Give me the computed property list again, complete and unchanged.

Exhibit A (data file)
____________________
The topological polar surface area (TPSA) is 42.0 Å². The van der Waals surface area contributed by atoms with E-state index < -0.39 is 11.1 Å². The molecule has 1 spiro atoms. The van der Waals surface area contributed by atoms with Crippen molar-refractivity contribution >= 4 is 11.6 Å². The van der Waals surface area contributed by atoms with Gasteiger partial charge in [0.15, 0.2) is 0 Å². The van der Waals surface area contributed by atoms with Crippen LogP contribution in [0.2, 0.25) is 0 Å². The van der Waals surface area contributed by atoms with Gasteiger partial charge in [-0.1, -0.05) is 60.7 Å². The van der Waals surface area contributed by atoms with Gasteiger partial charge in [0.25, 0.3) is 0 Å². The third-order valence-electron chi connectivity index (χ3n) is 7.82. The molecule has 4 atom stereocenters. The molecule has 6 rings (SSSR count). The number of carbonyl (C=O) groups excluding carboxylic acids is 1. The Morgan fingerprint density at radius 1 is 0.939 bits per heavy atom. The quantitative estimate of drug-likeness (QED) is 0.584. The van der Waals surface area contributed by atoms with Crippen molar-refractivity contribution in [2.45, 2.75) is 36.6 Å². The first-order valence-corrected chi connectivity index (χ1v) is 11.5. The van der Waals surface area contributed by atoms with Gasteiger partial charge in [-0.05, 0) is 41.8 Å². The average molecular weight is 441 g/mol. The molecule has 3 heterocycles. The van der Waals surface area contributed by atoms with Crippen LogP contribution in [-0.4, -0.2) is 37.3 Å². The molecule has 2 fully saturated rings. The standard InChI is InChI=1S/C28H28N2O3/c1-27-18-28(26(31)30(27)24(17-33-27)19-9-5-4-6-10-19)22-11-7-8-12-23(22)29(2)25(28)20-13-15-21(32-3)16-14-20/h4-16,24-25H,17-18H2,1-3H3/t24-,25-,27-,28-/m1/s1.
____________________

The topological polar surface area (TPSA) is 42.0 Å². The van der Waals surface area contributed by atoms with E-state index < -0.39 is 11.1 Å². The molecule has 1 spiro atoms. The van der Waals surface area contributed by atoms with Crippen molar-refractivity contribution >= 4 is 11.6 Å². The van der Waals surface area contributed by atoms with Gasteiger partial charge in [0.15, 0.2) is 0 Å². The van der Waals surface area contributed by atoms with Crippen LogP contribution in [0.2, 0.25) is 0 Å². The van der Waals surface area contributed by atoms with Gasteiger partial charge in [-0.1, -0.05) is 60.7 Å². The van der Waals surface area contributed by atoms with Gasteiger partial charge in [0.25, 0.3) is 0 Å². The third-order valence-electron chi connectivity index (χ3n) is 7.82. The molecule has 4 atom stereocenters. The molecule has 6 rings (SSSR count). The number of carbonyl (C=O) groups excluding carboxylic acids is 1. The Morgan fingerprint density at radius 1 is 0.939 bits per heavy atom. The quantitative estimate of drug-likeness (QED) is 0.584. The van der Waals surface area contributed by atoms with Crippen molar-refractivity contribution in [2.45, 2.75) is 36.6 Å². The first-order valence-corrected chi connectivity index (χ1v) is 11.5. The van der Waals surface area contributed by atoms with Gasteiger partial charge in [-0.05, 0) is 41.8 Å². The average molecular weight is 441 g/mol. The molecule has 3 heterocycles. The van der Waals surface area contributed by atoms with Crippen LogP contribution in [-0.4, -0.2) is 37.3 Å². The molecule has 2 fully saturated rings. The standard InChI is InChI=1S/C28H28N2O3/c1-27-18-28(26(31)30(27)24(17-33-27)19-9-5-4-6-10-19)22-11-7-8-12-23(22)29(2)25(28)20-13-15-21(32-3)16-14-20/h4-16,24-25H,17-18H2,1-3H3/t24-,25-,27-,28-/m1/s1.